This month, AFF brings you West Asia! A total of 19 countries in the group.
Most of us are more familar with the term Middle East, but because Egypt is not in Asia, that is why we cannot use the term Middle East but Western Asia of which includes Turkey as well.
Do visit Shannon's blog to read the introduction post. And don't forget to drop by Lena's for her round up!
Bulbul or bolbol is nightingale in Arabic. Some write this pastry as Osh El Bulbul, some as Esh Al Bolbol or many other variations with the vowels, but the sound remains similar.
My brother used to get Middle Eastern pastry gifts from his customers from that region and I am lucky to be his sister because I get to eat them too! Now that he has changed company, we don't get these to eat anymore, unless we buy them. But those sold in Malaysia are inferior because they don't use clarified butter or ghee here due to the high costs. So, the best alternative to get my fix is to DIY.
I knew there is Kataifi sold here, or some call it as Kunafeh or Knafeh, because dimsum outlets do use them to wrap prawns just like how you see them in the kataifi wrapper. But the suppliers don't sell to us, because we don't buy by the box! Luckily my good friend Lena managed to persuade one shop in Ipoh to sell two packs to us.
It is not cheap!!! It cost us RM19.40 per pack.
And this is the first thing I made from this bag of kataifi, nightingale's nest or some call it sparrow nest. They can be kept for a few weeks at room temperature (air tight), or until they start to smell funny. Mine didn't stay around long enough to be funny, LOL.
And another funny thing is, the ones I made are more golden than depicted in the pictures... it just looks pale here.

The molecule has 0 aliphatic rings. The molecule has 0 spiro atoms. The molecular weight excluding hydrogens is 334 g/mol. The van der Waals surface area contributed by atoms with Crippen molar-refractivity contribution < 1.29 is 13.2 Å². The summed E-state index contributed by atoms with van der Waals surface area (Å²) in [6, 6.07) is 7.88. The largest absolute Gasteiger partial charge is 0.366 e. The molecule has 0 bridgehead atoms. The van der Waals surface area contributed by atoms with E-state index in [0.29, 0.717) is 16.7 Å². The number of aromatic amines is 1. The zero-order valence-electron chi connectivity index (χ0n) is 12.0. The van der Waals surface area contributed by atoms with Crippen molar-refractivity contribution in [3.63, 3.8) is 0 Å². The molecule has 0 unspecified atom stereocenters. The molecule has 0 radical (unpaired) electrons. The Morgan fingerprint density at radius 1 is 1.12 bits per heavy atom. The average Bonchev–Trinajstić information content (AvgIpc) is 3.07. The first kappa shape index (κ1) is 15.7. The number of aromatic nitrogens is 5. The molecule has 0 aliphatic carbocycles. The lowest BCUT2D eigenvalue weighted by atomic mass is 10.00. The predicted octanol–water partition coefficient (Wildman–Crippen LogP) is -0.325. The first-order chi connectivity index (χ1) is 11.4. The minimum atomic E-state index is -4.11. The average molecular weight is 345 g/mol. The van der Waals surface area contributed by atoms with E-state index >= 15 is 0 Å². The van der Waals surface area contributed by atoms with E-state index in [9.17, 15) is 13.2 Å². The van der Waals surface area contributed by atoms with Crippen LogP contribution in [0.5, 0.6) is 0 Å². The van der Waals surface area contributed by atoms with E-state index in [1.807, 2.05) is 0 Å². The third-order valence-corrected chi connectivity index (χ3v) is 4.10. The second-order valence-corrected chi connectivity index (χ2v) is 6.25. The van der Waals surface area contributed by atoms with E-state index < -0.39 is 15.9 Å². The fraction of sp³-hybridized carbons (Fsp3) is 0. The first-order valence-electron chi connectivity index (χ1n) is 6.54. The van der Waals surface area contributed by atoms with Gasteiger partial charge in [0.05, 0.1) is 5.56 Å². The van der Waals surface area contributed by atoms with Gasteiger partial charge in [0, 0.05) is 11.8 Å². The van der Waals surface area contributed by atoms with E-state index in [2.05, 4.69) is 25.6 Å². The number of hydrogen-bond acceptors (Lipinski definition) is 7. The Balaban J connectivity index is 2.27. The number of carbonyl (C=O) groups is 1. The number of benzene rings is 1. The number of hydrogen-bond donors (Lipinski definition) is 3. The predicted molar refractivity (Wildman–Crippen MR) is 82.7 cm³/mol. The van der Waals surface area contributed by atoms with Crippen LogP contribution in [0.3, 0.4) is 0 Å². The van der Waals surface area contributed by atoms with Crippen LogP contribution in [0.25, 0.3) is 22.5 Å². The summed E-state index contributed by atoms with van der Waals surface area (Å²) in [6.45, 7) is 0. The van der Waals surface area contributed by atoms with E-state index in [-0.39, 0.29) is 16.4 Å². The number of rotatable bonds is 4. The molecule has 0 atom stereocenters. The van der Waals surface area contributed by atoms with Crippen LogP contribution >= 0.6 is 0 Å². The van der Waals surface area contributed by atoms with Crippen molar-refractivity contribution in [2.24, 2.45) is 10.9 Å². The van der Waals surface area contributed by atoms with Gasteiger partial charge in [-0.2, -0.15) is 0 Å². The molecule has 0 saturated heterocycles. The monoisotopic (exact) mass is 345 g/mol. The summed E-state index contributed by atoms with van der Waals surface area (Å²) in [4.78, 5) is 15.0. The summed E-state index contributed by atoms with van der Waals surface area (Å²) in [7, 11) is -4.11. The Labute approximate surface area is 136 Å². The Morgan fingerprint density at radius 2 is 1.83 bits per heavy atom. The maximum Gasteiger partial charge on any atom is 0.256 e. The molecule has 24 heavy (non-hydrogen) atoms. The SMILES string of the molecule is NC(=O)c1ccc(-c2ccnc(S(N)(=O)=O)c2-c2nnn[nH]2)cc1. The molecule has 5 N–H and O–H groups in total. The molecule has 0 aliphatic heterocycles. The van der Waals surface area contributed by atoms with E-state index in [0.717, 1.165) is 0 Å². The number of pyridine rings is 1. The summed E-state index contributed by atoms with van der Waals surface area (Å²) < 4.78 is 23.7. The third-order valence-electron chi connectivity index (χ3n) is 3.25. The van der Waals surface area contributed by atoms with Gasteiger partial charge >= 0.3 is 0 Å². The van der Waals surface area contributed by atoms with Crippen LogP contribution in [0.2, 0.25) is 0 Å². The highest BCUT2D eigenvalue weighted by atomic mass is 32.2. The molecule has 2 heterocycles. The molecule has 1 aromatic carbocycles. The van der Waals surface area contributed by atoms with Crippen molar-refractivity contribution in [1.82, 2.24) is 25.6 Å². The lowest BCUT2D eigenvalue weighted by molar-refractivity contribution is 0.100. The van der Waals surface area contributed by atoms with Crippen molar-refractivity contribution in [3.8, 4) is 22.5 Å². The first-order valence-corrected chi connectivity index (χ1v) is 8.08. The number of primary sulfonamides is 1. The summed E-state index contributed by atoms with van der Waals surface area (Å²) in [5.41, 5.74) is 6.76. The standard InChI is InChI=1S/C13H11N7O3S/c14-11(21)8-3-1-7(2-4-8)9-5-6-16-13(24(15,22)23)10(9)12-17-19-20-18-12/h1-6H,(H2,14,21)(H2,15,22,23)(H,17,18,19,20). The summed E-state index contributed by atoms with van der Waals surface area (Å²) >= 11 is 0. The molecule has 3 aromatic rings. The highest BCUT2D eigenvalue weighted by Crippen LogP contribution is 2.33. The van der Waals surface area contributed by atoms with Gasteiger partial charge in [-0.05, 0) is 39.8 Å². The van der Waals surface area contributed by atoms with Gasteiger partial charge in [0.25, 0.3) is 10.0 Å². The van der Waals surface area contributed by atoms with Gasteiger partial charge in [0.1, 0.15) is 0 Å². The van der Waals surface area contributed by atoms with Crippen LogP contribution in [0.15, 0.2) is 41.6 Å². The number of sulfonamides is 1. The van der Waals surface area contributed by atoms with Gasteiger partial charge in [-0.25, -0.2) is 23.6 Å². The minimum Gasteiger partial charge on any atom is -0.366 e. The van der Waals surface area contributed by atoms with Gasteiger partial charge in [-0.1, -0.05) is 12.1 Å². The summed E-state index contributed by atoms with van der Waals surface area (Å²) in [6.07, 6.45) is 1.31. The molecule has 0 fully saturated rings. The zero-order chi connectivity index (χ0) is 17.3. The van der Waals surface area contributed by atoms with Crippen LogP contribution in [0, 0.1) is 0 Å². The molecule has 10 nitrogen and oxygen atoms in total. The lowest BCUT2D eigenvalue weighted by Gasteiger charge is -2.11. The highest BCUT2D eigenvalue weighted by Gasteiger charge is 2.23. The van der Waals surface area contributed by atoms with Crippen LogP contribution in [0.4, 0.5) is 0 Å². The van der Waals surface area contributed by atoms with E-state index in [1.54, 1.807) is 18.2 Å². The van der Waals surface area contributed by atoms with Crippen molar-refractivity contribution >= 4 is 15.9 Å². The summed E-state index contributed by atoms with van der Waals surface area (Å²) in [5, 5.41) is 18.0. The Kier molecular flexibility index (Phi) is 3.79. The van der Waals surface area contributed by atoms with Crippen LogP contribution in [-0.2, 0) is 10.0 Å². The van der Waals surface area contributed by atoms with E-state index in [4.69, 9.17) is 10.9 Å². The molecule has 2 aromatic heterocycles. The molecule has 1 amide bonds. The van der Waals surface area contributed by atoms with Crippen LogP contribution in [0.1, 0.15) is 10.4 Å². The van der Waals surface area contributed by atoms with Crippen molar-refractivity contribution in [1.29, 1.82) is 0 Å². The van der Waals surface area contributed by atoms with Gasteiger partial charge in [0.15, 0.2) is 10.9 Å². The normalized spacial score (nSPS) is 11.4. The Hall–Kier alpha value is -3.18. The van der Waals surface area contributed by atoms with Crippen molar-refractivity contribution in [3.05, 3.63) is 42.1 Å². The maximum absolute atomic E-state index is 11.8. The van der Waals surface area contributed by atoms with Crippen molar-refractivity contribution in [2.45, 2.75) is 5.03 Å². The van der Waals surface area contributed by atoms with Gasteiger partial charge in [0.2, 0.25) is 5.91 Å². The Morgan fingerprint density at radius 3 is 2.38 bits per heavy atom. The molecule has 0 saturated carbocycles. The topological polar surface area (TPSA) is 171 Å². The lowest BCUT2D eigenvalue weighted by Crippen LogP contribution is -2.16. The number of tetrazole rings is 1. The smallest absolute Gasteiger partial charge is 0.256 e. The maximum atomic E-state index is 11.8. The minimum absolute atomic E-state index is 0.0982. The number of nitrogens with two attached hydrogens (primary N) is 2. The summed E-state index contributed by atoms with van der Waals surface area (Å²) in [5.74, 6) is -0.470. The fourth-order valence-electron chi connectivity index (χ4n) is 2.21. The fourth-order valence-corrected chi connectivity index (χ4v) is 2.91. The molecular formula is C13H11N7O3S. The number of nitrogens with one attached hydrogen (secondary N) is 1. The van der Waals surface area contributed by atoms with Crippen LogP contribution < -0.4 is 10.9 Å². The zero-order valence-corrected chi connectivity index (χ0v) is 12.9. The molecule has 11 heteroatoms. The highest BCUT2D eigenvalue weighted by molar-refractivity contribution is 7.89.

You can see a video of how the kataifi and Esh Al bulbul is made here
Esh Al Bulbul
Makes around 40 pcs
Whole nuts of choice: Pistachio, Almonds or Cashew
Glue : Flour mix with water to form a thick paste
Ghee/Clarified butter for frying
Rosewater shira for drizzling, 1/2 tsp or more for each piece
Tool: 1 small wooden rolling pin or any cylindrical item around 1 inch diameter, can use a medicine cup too.
1. Take some long strands of kataifi, and roll it on the rolling pin, make sure of them are on the base. If the strands are loose, lightly apply some glue to make them adhere, just like how one lightly gels hair. :)
2. Tighten the roll by pressing it on the table and use one hand to squeeze it as you press the pastry down. (How should I explain this better?)
3. Insert a few nuts. Let the kataifi cups air dry for a few hours.
4. Put 1/2cup of ghee into a small pot. I let the pot sit slanting on the stove, so that I can use less ghee. (top up when it gets too little to fry)
5. Fry the nests on low heat until lightly golden. Don't let the ghee turn too hot, else the nest will be all loose and look like medusa.
6. Remove the golden nests from the oil, tap it a few times on the side to release the trapped oil. Place them on paper kitchen towels
7. Spoon the syrup over the nuts immediately while the nest are very hot.
*You can choose to bake them. This way you need to generously smother the kataifi strands with ghee before you form the cup and there is no need to air dry. But you will need to bake the nests and bake nuts separately to prevent burning. See here. I wonder if do a quick blanch of nuts will prevent the nuts from burning? I haven't try that, but it might work
I am submitting this to Asian Food Fest West Asia Month,
hosted by Shannon of Just as Delish